Typically the microwave part of these consists of a single transistor with a rectangular area on one leg and a meandering trace (with lots of vias to the other side) on the other leg. The output of this circuit seems to go into a chip very much like the ones used in PIR sensors.

See also for a reverse engineering effort of these doppler radar modules.


Investigate the rust language.


I have a Wemos "LOLIN32 V1.0.0" ESP32 board, play with it. Discover Bluetooth capabilities, low power modes. Compare it with ESP8266.

Bare-bones Arduino bat detector

This is an idea for a very basic heterodyne bat detector, doing signal processing on an Arduino, requiring minimal external components.

The basic principle of a heterodyne detector is that it just mixes (multiplies) the audio signal with a square wave, low-pass filters the result and puts it on a speaker.

Multiplying with a square wave can also be considered to be just alternatively inverting and not-inverting the signal. So if you sample an ultrasonic signal at twice the rate you want to multiply, you can just subtract odd samples from even samples and low-pass filter that.

How this can be done in an AVR Arduino:

  • sample the audio signal at twice the detection frequency, say 84 kHz. An AVR should just be able to do that.
  • apply a 1-pole IIR high-pass filter to remove DC bias, this takes one shift instruction and one addition.
  • multiply by the detection frequency, this means just inverting the odd samples.
  • low-pass filter the signal, this can be done using a moving average filter, say 16 samples long (first null at 5.25 kHz). Theoretically, averaging 16 samples should result in two bits extra accuracy. This operation takes some storage, an addition and a subtraction.
  • output the filtered signal using PWM, possibly at the same rate that we are sampling the input audio.

The microphone can be a 40 kHz piezo transducer, to keep it cheap (but also limited to 40 kHz). The pre-amplifier can be a single transistor with some resistors around it, providing about 40x gain. The arduino does the signal processing (mixing, low-pass filter) to shift the bat audio to human range. The speaker amplifier can just be a simple two transistor push-pull circuit, since the output from the Arduino is digital/PWM.

AVR Arduino sample rate

As far as I understand, the ADC clock can be set to 1 MHz. Conversion takes 13 cycles, so this can be a problem to reach a sample rate above 80 kHz.

Example C code

(this is the general idea, but I don't know if it compiles):

#define BUF_SIZE    16

static void ISR(void)
    static int16_t buffer[BUF_SIZE];
    static int16_t lowpass = 0;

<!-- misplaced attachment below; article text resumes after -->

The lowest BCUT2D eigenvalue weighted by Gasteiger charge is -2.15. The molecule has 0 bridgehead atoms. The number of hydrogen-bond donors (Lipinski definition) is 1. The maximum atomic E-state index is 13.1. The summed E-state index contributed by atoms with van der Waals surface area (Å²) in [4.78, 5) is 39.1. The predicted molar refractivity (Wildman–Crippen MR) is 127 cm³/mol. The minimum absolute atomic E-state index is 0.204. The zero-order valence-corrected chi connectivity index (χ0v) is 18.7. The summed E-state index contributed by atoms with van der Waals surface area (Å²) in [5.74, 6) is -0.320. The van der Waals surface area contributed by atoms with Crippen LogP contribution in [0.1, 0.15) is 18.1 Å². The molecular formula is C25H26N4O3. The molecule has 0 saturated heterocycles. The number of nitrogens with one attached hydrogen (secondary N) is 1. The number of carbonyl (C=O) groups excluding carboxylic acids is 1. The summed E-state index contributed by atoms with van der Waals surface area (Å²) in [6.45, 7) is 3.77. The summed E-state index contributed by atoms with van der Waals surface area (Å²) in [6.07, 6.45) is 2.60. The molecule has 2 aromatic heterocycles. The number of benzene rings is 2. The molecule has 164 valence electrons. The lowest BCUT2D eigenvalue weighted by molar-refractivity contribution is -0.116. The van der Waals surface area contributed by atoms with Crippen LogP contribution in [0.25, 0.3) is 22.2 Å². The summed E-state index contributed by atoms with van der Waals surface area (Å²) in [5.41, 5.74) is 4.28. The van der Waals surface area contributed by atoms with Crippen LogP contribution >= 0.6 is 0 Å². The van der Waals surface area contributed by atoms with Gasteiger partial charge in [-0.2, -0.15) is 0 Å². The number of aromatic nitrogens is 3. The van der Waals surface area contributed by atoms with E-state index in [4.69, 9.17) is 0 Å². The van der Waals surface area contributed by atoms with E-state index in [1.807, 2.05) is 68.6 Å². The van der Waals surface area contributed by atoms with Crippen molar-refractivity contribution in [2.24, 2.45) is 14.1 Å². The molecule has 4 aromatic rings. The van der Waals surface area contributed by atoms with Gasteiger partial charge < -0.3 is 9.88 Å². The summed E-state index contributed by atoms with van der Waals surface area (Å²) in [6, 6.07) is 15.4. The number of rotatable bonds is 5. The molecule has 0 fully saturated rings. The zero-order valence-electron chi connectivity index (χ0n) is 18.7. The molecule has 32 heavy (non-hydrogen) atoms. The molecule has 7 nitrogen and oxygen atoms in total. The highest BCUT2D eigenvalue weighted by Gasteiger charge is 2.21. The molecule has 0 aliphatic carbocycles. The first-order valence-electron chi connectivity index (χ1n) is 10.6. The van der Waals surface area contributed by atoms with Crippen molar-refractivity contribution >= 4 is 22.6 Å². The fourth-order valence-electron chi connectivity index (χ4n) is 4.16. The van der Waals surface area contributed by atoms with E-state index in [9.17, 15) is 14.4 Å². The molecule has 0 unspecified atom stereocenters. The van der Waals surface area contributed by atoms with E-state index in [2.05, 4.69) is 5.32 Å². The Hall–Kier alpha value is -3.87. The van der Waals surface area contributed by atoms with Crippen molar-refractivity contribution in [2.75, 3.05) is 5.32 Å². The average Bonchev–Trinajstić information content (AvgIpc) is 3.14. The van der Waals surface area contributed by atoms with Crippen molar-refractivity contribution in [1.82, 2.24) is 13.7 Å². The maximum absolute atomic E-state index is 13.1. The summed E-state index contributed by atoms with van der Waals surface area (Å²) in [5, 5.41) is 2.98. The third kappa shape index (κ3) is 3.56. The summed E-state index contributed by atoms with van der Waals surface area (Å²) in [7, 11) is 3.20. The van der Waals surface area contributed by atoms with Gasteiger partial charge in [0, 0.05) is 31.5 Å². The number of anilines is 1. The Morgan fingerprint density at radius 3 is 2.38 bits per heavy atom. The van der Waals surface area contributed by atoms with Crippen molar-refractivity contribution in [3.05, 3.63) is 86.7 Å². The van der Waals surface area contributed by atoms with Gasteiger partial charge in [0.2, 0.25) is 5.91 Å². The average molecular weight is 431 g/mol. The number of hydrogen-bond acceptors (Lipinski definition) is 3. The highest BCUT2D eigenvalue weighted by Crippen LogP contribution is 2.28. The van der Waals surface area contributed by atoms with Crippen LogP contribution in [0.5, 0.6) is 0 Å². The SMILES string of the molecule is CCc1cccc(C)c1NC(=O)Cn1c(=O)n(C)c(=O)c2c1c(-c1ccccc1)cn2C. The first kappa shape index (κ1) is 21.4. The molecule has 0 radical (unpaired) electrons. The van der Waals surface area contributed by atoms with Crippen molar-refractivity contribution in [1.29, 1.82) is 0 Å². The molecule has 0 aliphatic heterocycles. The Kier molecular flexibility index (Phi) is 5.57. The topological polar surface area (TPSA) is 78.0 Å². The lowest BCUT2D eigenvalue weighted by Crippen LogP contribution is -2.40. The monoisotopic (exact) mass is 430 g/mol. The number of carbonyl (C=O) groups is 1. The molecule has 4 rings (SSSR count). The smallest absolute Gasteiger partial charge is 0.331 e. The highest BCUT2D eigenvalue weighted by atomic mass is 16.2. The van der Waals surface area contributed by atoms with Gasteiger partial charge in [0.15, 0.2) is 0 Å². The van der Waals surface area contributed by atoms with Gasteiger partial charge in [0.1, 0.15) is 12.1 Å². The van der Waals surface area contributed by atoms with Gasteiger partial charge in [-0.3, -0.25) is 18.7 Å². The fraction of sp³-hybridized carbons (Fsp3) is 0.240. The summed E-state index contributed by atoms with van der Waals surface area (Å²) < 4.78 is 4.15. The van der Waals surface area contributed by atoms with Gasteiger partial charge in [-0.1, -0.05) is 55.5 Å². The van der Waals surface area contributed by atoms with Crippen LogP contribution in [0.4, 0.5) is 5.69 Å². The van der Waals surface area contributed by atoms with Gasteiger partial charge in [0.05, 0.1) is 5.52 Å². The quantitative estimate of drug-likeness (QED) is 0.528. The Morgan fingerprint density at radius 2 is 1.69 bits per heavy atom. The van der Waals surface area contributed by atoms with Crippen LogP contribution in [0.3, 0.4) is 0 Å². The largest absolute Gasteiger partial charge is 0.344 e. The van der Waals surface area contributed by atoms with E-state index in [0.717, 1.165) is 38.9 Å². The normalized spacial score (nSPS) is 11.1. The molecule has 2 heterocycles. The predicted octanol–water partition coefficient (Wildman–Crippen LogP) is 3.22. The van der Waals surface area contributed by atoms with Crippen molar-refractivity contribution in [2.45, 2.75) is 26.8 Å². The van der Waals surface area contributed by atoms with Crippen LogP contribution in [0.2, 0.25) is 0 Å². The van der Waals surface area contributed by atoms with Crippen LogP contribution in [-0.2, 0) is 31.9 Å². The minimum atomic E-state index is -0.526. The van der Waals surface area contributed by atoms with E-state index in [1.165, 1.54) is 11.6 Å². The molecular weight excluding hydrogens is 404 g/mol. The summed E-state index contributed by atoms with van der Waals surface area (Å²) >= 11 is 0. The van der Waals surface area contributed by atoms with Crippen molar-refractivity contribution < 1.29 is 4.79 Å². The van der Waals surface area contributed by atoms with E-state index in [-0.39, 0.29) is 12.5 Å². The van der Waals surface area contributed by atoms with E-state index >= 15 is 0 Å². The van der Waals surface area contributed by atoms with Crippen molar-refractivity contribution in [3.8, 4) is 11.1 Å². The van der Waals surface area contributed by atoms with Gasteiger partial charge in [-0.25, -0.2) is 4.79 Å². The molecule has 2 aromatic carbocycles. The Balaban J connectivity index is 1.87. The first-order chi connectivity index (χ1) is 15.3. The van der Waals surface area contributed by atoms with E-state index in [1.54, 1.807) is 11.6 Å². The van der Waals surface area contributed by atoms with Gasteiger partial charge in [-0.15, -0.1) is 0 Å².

static int32_t sum = 0;
    static bool even = false;

    int16_t input, signal, mixed;

    // sample signal as 16 bits (10 bits significant)
    input = ....

    // HPF input signal
    signal = input - lowpass;
    lowpass += signal >> 4;

    // multiply by carrier
    mixed = even ? signal : -signal;
    even = !even;

    // calculate moving average sum
    sum += mixed ;
    sum -= buffer[index];
    buffer[index] = mixed ;
    index = (index + 1) % BUF_SIZE;

    // output LPF as 8-bit number
    out = sum >> 7;

Bat call cleaner

This idea is about a simple push-button tool to clean up bat call recordings, to make them more suitable for playback in a bat lure.

By cleaning up, I mean removing the background noise and turning it into a pure sine wave like signal characterized only by an instantaneous frequency and amplitude. Any harmonics will be lost.

This way, you can pick a nice bat call recording and turn it into a file suitable for playing back at relatively loud volume from a bat call player / lure, without the broadband noise.

The signal is put through the following signal processing stages:

  • Apply a high-pass filter to get rid of non-ultrasonics like speech, say at 10 kHz
  • Convert the signal into a complex analytic signal, by creating the imaginary part using a Hilbert transform.
    • The Hilbert transform can be approximated by a FIR filter of appropriate length to get the desired bandwidth.
  • Split the complex signal into an instantaneous frequency and amplitude.
    • The frequency is determined by differentiating the instantaneous phase (inverse tangens i/q).
    • The amplitude is determined by calculating the norm of the complex signal (sqrt of i^2 + q^2)
  • Average/low-pass the frequency component, say at 0.1 ms intervals. Do the same to the amplitude.
  • Re-synthesize the signal s using the simple model s = A.sin(2.pi.t/f) where A is amplitude, t is time and f is frequency, interpolating A and f.